2012 Conference Presentation
Different market-oriented reforms have characterised the recent restructuring of publicly funded home care. Our work starts from the premise that the interaction between these market-oriented reforms and “path dependency” will affect differently the process of marketisation. Marketisation can be activated through two different routes:
(1) a direct link from public provision to the market, via contracting out and relaxing the regulations, rules and conditions limiting the scope of “for profit” institutions and (2) a direct link from what is paid by the user and/or family (either through copayment or direct purchase), to the regular or more often irregular market, a link which can be supported by public “cash for care” payments or tax credits. First, we examine the impact of marketisation through the lens of the evolution of the mixed economy of supply, emphasising the diversity of actors in the provision of welfare – the state, “for profit” organisations, the third sector, carers directly employed by households, and families.
In summary, in both Germany and England, as a result of the reshuffling of the welfare mix, the “for profit” sector now has a larger size than 10 years ago. In Belgium, however, the growth of the “for profit” sector has been limited to the voucher market (housework), as the law prevents it from entering the home care sector. In Italy, attempts at promoting the regularisation of care workers have favoured “not for profit” organisations (such as social cooperatives) that have tried to take advantage of the system of accreditation. Care workers directly employed by families have an increasing role in Italy and Germany, in the former mostly in the irregular market. In order to assess its effects on the final user, we then investigate how the “market” works, that is, how it is regulated and the role that price and quality competition play both in the care service market and in the care labour market (including the grey market). For those home care services which are regulated by the state, the scope of price competition still appears limited. Constrained by price regulation, providers seem to have taken the competition to other fields, either by diversifying into new, unregulated service segments or by focusing on cost containment, which essentially means containing labour costs.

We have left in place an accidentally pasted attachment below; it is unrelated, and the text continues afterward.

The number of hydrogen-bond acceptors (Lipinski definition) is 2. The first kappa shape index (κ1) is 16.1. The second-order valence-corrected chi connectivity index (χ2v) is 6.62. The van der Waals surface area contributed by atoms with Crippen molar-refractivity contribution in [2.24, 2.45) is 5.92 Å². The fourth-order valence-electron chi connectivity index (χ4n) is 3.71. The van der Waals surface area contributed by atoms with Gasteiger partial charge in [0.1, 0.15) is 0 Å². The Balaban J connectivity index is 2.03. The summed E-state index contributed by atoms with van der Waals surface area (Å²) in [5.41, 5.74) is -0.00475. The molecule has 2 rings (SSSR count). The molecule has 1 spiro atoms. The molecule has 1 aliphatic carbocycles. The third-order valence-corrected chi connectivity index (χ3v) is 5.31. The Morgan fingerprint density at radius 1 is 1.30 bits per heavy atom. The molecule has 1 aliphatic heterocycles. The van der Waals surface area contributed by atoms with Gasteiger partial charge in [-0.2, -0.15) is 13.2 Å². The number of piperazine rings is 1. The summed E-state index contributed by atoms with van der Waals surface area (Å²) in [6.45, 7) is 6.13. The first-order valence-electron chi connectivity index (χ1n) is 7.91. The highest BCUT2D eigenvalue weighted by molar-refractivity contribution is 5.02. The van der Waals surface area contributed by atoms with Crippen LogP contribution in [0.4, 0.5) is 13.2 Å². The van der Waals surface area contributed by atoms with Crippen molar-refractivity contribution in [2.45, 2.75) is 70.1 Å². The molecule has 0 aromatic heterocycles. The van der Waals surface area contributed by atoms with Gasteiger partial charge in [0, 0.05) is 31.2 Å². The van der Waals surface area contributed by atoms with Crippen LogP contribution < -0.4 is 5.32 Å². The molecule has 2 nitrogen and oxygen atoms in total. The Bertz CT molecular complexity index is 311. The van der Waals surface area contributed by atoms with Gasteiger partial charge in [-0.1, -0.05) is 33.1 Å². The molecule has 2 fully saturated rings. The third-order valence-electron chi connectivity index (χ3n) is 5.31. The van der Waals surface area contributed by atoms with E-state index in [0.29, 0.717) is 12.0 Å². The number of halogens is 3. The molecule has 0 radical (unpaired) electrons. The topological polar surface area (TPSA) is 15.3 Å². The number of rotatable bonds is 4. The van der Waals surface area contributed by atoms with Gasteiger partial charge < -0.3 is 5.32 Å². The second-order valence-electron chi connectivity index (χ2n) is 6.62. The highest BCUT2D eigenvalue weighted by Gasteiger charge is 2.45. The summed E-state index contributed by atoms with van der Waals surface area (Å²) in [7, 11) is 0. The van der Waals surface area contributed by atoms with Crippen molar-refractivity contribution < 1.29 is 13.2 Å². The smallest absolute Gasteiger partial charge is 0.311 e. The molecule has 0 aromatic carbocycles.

Finally, given these features, we analyse how the process of marketisation affects the cost paid by the users. When looking at out of pocket home care expenditure, we conclude that co-payments have not increased in recent years. However, public financial resources have not kept up with the rising need for home care, which has led to an increasing number of families having to rely on privately-arranged home care provision, which is not regulated by the state. With the increased use of “cash for care”, this has meant that users have been encouraged to behave as consumers exercising choice in a care market. In this segment of the market, providers’ freedom to set prices has come up against families’ income constraints. In some cases, the labour cost has been reduced through voucher schemes (Belgium) or reduction of social contributions paid by the user (Germany, Italy). Faced with higher prices, families increasingly turn to the irregular market to buy cheaper services (mostly basic home care) not covered by the “public” umbrella (Italy).